Tag Archives: London

Killer Cop Nicholas Doering Found Guilty in Death of Debra Chrisjohn of Oneida of the Thames First Nation

A judge in London, Ontario, has found Constable Nicholas Doering guilty in the death of 39-year-old Debra Chrisjohn, an Indigenous woman, the mother of 11 children, who died shortly after being arrested. Chrisjohn, of Oneida of the Thames First Nation, was arrested on September 7, 2016, after police were to Trafalgar Street and Highbury Avenue North, an intersection in London’s east end, regarding a woman allegedly obstructing traffic.

Chrisjohn was arrested by London police and then transferred to the Elgin County OPP detachment. Paramedics later took her to St. Thomas Elgin General Hospital at 7:52 PM. She was pronounced dead almost one hour later.

Constable Nicholas Doering was charged with criminal negligence causing death and failing to provide the necessaries of life. Ontario Provincial Police Const. Mark McKillop had also been charged but his charge was later dropped.

The conviction of a police officer in the death of a civilian remains rare in Canada. Yet it is worth noting that this conviction comes only a day after killer cop Justin Holz was sentenced to 30 days in jail after pleading guilty to dangerous driving causing death for killing Cody Severight, a 23-year-old Indigenous man in 2017.


Twenty-Nine-Year-Old Man Dies in Custody of London Police at Elgin Middlesex Detention Centre (Dec. 27, 2018)

The Special Investigations Unit (SIU), the agency that examines cases of police harm to civilians in Ontario, is looking into the death of a 29-year-old man at the Elgin Middlesex Detention Centre (EMDC) on December 27, 2018. The SIU reports that the victim was arrested by London police on December 26 at 3 PM. They claim that the as-of-yet unnamed man was transported to the police station and placed in a cell to await a bail hearing.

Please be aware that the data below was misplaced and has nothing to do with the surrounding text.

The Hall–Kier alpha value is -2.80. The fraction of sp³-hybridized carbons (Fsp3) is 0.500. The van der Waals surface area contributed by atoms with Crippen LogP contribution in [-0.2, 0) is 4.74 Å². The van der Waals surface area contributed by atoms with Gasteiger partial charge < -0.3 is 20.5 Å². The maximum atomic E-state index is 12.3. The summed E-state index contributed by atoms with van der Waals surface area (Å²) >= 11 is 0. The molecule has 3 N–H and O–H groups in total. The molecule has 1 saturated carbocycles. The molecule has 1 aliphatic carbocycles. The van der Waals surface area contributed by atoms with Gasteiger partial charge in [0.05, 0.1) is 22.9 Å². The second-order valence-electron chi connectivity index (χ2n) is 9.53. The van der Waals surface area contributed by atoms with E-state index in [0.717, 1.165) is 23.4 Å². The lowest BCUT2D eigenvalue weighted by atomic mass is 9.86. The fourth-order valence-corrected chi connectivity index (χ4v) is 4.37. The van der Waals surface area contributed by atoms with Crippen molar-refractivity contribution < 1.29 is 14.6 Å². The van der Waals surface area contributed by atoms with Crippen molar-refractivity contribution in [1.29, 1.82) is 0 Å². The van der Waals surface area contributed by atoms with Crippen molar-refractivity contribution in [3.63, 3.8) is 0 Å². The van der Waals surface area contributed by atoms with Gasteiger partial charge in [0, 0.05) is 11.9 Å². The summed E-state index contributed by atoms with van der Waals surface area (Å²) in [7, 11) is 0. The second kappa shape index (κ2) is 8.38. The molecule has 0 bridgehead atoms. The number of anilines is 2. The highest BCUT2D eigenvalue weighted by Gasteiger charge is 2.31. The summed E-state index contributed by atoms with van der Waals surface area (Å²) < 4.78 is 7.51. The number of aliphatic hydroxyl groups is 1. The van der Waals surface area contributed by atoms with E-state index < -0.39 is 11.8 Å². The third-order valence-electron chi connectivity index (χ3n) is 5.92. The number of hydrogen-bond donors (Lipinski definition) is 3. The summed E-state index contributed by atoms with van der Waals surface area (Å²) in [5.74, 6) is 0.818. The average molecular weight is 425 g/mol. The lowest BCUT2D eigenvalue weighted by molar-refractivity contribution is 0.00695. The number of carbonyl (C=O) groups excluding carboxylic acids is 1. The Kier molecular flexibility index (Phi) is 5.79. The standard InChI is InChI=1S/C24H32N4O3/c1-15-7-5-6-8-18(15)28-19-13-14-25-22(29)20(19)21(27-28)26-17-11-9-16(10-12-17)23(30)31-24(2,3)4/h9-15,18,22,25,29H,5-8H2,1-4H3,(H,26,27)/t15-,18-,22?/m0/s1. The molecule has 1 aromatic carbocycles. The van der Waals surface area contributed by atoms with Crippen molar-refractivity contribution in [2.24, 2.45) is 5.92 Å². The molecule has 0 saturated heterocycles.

According to the SIU, the following morning he was transported to court for his hearing and then transferred to the Elgin Middlesex Detention Centre. They report that shortly after his arrival at the EMDC, he collapsed. He was taken to the London Health Science Centre and pronounced dead at 8:59 PM.

The SIU has assigned two investigators to examine the circumstances surrounding this death.


Fifty-Five-Year-Old Man Dies in London Police Custody (Oct. 11, 2018)

A 55-year-old man died while in custody of London police on October 11, 2018. According to the Special Investigations Unit (SIU) the agency that examines cases of police harm to civilians in Ontario, police report that they responded to calls about an allegedly impaired driver near Wonderland Road South and Exeter Road at about 9:20 PM. Police claim that they located a vehicle in the ditch south of Harry White Drive and Wonderland.

Police arrested the apparent driver of that vehicle who was put into a cruiser to be transported to the cells at London police headquarters. Police claim that at some point, while still held in the cruiser in the cell bay area of police headquarters, the man became unresponsive and had no vital signs.

According to the SIU, the man was taken to hospital and pronounced dead at 11:58 PM. The SIU has assigned three investigators and one forensic investigator to examine the death.

SIU records show that the London Police Service has been the subject of 14 Special Investigations Unit probes so far in 2018 alone.


No Explanation Why Charges Against OPP Constable Mark McKillop Dropped in Killing of Debra Chrisjohn of Oneida Nation

No explanation has been given for why charges of criminal negligence causing death have been dropped against Constable Mark McKillop of the Ontario Provincial Police (OPP) in the death of Debra Chrisjohn (39) of Oneida Nation of the Thames.

In a public statement Chrisjohn’s family said this about the dropping of charges: “The decision by the Crown… is hard for the family to understand. We hope that everyone who played a role will be held accountable.”